In addition to this new album, Chris Jagger has released an autobiography titled Talking To Myself, and on this album he has a song sharing that title, a song about writing his memoirs. It has a delicious, jazzy vibe, and some delightful stuff by Charlie Hart on piano and a wonderful lead by Frank Meade on saxophone. “I’m talking to myself/And anybody else/Who’s got ears to hear/Always found strength/From the unconscious sent/To help me through times I was blue.” This is one of my favorite tracks. Sure, a cynical ear could hear this song as a commercial for his book, with lines like “And the troubles I raised/And the good times we had/And how I nearly went mad,” but, whatever, it totally works. “Happy As A Lamb” also has a great jazzy sound, including some good work by Charlie Hart on piano. And, yeah, this song sounds as cheerful as its title, while acknowledging “It won’t last forever/But I’ll take what comes around.” And check out that lead on guitar. There is certainly a lot of talent on this album.

I think the pandemic has taught many people to not take things for granted, particularly to appreciate those people who are close to us – our friends, our family, our partners.  “A Love Like This” is a reminder to not take love for granted, and it too features an excellent and delightful lead on guitar. “Let’s take a trip/To Paris or Rome,” Chris sings here. Let’s hope the pandemic won’t keep us from being able to follow through on our travel plans, for we could all surely use a break. I love the joy in Chris Jagger’s vocals, and his performance helps me believe we will soon be taking those trips. But wherever we may be, we can put on this song and dance with that special someone.

This album includes two more songs inspired by Thomas Beddoes’ poetry. The first of those two is “Loves’ Horn,” this one coming from a poem titled “A Ho! A Ho!” There is the question of the placement of the apostrophe. In the couple of sites containing his poetry that I looked at, the line was written as “Love’s horn doth blow,” not “loves’ horn.” The change obviously changes the meaning, moving from either a single love or the general sense of love to multiple specific loves. An interesting change. This track features a seriously cool vocal performance by Chris Jagger. Charlie Hart plays accordion on this one, and John Porter is on mandolin, adding to the track’s very cool vibe. By the way, John Porter was also the mixing engineer for most of these tracks. That’s followed by the third and last track inspired by Thomas Beddoes’ poetry, “Wee Wee Tailor,” with lyrics taken from the poem “The Oviparous Tailor,” an odd title (but one that makes sense because of the line “May the thief lay eggs – but staler,” a witch’s curse). This song is a total delight, a playful and twisted number that features some great stuff on strings. Elliet Mackrell plays both viola and violin, and Charlie Hart plays violin on this one.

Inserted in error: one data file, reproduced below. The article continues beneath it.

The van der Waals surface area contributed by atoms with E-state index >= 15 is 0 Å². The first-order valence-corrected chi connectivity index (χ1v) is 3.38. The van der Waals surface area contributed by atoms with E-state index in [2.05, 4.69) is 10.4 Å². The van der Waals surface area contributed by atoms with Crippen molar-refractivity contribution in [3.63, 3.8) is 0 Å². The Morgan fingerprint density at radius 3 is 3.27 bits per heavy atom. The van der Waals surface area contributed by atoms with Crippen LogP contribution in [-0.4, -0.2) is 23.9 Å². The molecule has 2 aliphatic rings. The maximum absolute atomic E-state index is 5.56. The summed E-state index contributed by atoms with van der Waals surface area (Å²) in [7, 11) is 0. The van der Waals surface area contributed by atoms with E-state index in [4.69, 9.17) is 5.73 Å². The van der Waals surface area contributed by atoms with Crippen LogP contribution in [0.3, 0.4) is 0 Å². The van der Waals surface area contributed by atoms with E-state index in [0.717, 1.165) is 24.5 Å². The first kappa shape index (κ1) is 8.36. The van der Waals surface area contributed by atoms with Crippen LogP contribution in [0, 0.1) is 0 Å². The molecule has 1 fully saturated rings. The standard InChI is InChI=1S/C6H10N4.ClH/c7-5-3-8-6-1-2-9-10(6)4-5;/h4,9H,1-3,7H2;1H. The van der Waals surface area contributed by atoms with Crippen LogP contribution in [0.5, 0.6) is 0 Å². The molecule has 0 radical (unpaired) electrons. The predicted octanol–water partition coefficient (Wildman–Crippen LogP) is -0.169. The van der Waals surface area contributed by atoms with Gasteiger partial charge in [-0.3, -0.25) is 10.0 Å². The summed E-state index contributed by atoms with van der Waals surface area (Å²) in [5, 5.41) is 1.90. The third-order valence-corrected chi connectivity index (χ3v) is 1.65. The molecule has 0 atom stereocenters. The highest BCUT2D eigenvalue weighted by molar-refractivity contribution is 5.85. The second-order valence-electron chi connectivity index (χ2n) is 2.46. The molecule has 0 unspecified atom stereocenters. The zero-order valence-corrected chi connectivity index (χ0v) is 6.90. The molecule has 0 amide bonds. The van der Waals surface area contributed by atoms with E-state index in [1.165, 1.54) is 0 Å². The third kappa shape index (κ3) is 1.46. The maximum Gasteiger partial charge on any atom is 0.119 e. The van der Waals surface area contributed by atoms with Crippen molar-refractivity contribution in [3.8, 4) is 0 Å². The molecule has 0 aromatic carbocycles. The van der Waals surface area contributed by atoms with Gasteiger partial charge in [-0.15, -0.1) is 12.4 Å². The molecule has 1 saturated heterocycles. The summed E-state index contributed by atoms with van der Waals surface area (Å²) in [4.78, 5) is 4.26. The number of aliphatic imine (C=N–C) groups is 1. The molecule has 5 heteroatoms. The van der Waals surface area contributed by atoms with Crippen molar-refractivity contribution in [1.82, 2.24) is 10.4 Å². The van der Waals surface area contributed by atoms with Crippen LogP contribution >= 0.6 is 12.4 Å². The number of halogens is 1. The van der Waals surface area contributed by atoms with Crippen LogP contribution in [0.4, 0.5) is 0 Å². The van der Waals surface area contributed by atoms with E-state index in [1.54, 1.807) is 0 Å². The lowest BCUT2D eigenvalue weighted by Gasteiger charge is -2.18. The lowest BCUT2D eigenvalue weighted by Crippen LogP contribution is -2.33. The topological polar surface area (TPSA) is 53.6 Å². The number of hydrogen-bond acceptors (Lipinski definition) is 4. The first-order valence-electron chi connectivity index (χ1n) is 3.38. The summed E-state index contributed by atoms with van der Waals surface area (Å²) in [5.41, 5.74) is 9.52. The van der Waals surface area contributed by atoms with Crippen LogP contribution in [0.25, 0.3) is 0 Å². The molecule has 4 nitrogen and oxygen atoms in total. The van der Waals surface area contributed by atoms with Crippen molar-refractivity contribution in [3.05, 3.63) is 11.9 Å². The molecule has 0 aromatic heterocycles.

Chris Jagger then changes gears with “Hey Brother,” a moving number, his vocals supported by piano and viola. He opens it with the question, “Hey brother/Have you got a little minute to spare?” These days it seems we all lead such busy lives, not just rock stars, and it’s important to stay connected to family, while we still can. The album then concludes with “Too Many Cockerels,” a fun number that has an element of zydeco, with Charlie Hart on accordion. “Too many cockerels in the coop/Far more than the hen will need/Wife has said who’s got to go/Now who’s gonna do the deed?

CD Track List

  1. Anyone Seen My Heart?
  2. Merry Go Round
  3. Love’s Around The Corner
  4. Talking To Myself
  5. Happy As A Lamb
  6. A Love Like This
  7. Loves’ Horn
  8. Wee Wee Trailer
  9. Hey Brother
  10. Too Many Cockerels

Mixing Up The Medicine was released on September 10, 2021 through BMG.